SINGAPORE - From Aug 1, non-university graduates joining the civil service will be hired under the same scheme as university graduates.
This means that they will have greater opportunities to advance, and when they reach a certain grade, will be assessed for performance and potential in the same way as their graduate colleagues at the same level.
The move aims to bridge the gap in career prospects between graduates and non-graduates.
"Officers assessed to have the same performance and potential will have the same opportunities for advancement and career development, whether they are degree holders or not," said Deputy Prime Minister and Home Affairs Minister Teo Chee Hean on Tuesday during the debate on the Prime Minister's Office budget.
Mr Teo, the minister-in-charge of the civil service, was responding to Senior Minister of State Heng Chee How (Whampoa), who asked for an update on the Public Service Division's study announced last August on ways to merge their main graduate and non-graduate schemes, and give officers a chance to progress on the same career track.
This study is in line with the Government's push to do more to support the aspirations of non-graduates, and the Applied Study in Polytechnics and ITE Review or Aspire committee report, which called on bosses to go beyond qualifications in developing workers.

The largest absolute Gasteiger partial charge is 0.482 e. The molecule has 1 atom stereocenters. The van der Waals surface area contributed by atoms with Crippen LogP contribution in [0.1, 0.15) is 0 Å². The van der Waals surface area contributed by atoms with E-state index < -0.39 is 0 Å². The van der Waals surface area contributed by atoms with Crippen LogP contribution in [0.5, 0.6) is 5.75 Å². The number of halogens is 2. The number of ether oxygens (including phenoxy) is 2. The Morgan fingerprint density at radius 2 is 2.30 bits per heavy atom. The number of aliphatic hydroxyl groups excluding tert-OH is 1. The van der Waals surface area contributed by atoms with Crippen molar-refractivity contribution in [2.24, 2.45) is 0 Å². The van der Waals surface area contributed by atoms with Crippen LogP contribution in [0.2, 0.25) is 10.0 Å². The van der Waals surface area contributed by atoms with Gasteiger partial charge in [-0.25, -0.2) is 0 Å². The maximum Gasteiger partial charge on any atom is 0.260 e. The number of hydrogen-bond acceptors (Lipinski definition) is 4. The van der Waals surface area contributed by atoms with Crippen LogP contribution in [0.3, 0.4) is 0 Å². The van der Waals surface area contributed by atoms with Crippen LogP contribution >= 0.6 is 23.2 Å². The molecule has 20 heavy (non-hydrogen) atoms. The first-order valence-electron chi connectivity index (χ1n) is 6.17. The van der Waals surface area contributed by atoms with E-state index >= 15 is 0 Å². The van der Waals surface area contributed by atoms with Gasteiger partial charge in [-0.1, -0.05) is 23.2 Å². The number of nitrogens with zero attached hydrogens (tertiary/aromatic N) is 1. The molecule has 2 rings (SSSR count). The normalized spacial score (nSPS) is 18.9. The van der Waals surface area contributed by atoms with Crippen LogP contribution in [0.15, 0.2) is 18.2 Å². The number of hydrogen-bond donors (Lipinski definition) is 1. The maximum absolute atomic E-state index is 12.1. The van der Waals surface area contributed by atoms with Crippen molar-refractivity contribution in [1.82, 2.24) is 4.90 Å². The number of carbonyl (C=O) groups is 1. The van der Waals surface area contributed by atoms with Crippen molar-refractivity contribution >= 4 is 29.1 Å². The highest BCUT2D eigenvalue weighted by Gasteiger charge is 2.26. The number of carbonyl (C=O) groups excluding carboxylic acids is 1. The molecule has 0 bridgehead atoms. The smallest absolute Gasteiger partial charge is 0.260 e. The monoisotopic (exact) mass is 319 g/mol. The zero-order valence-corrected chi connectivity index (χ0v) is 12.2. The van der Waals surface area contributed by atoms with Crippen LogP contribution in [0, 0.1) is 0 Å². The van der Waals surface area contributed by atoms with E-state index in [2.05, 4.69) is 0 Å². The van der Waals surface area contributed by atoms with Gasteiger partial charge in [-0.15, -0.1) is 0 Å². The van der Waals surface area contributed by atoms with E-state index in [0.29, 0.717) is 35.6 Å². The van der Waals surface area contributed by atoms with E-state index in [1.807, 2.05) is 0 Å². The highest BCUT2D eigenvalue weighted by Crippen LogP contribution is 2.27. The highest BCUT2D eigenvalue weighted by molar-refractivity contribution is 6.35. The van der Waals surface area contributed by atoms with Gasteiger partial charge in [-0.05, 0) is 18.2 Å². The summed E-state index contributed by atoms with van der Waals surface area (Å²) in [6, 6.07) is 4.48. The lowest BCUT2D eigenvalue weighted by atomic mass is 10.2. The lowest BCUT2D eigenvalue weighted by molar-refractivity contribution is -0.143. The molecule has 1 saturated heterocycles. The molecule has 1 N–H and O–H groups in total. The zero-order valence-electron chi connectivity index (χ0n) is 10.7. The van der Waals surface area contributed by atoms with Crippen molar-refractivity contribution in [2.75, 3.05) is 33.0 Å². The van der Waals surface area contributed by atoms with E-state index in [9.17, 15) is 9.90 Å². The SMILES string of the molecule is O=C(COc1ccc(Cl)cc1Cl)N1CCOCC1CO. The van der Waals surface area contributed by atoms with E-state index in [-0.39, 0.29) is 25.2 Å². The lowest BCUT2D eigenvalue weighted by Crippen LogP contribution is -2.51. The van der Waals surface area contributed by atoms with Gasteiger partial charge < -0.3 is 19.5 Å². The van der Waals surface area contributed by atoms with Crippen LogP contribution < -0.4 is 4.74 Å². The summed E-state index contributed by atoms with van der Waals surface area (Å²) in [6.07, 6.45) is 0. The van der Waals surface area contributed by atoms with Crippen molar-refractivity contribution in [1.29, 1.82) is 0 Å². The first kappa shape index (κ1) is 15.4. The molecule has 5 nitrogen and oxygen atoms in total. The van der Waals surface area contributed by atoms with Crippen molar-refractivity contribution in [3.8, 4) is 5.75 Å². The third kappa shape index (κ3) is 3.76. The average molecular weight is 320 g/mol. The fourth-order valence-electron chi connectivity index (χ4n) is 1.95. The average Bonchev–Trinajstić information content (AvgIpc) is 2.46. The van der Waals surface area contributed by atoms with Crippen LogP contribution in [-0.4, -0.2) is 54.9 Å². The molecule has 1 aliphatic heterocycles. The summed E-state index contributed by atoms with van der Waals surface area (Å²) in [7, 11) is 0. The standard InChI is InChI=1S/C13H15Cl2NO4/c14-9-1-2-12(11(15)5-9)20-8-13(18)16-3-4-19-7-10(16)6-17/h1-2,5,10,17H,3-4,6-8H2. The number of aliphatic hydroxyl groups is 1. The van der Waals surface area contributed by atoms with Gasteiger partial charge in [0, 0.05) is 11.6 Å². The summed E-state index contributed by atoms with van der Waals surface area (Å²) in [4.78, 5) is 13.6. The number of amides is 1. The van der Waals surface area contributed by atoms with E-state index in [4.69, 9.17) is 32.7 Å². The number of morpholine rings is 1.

Mr Teo said the study has been completed, and the existing Management Executive Scheme, under which most graduates are now hired, will be extended from August 2015.
"Both degree holders and non-degree holders will be recruited on, and progress along, the extended Management Executive Scheme," he said.
"All officers in the same grade will be assessed for performance and potential in the same way."
Mr Teo added that the extension of the scheme will be accompanied by a re-design of jobs and responsibilities, so that officers' abilities and potential can be fully used.
He said that the civil service is committed to supporting its officers to acquire deeper skills relevant to their jobs, in line with the SkillsFuture initiative which helps Singaporeans master skills throughout their lives.
Mr Teo also agreed with Mr Inderjit Singh (Ang Mo Kio GRC), who had urged the civil service to look at other factors, not just academic performance, when it came to hiring and promotion.
Mr Teo replied that when recruiting officers, the civil service considers factors beyond academic qualifications, such as character, motivations, commitment to public service, initiative, and interpersonal skills.
Mr Teo said that academic or professional qualifications are necessary for certain jobs, for example in medicine, engineering, law or accountancy.
For a candidate with no prior working experience, academic qualification can be one useful proxy to assess ability and suitability.
But for a mid-career candidate, relevant work experience would be a better proxy, he said.
"A candidate, who is suitable, will be offered a position commensurate with assessed abilities and experience," he added.